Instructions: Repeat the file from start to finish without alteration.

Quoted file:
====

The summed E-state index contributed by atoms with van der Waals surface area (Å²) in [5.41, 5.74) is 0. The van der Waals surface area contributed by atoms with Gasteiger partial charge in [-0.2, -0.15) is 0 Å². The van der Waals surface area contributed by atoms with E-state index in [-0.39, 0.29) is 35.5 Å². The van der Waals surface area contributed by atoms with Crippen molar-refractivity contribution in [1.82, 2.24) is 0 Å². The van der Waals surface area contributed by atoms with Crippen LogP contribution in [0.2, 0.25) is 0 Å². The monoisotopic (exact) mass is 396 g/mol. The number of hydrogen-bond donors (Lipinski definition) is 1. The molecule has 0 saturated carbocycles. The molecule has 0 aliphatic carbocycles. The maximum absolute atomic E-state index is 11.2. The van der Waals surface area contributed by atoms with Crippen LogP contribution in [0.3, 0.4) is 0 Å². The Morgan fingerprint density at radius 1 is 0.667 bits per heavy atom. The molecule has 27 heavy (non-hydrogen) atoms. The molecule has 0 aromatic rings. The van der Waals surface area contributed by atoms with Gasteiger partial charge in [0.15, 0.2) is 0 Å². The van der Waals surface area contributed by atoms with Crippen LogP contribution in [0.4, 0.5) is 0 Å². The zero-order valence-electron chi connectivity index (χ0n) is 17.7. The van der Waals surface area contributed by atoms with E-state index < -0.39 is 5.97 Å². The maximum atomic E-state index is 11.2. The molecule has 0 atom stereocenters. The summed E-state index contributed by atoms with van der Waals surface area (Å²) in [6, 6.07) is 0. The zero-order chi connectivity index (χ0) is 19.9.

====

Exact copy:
The summed E-state index contributed by atoms with van der Waals surface area (Å²) in [5.41, 5.74) is 0. The van der Waals surface area contributed by atoms with Gasteiger partial charge in [-0.2, -0.15) is 0 Å². The van der Waals surface area contributed by atoms with E-state index in [-0.39, 0.29) is 35.5 Å². The van der Waals surface area contributed by atoms with Crippen molar-refractivity contribution in [1.82, 2.24) is 0 Å². The van der Waals surface area contributed by atoms with Crippen LogP contribution in [0.2, 0.25) is 0 Å². The monoisotopic (exact) mass is 396 g/mol. The number of hydrogen-bond donors (Lipinski definition) is 1. The molecule has 0 saturated carbocycles. The molecule has 0 aliphatic carbocycles. The maximum absolute atomic E-state index is 11.2. The van der Waals surface area contributed by atoms with Crippen LogP contribution in [0.3, 0.4) is 0 Å². The Morgan fingerprint density at radius 1 is 0.667 bits per heavy atom. The molecule has 27 heavy (non-hydrogen) atoms. The molecule has 0 aromatic rings. The van der Waals surface area contributed by atoms with Gasteiger partial charge in [0.15, 0.2) is 0 Å². The van der Waals surface area contributed by atoms with Crippen LogP contribution in [0.4, 0.5) is 0 Å². The zero-order valence-electron chi connectivity index (χ0n) is 17.7. The van der Waals surface area contributed by atoms with E-state index < -0.39 is 5.97 Å². The maximum atomic E-state index is 11.2. The molecule has 0 atom stereocenters. The summed E-state index contributed by atoms with van der Waals surface area (Å²) in [6, 6.07) is 0. The zero-order chi connectivity index (χ0) is 19.9.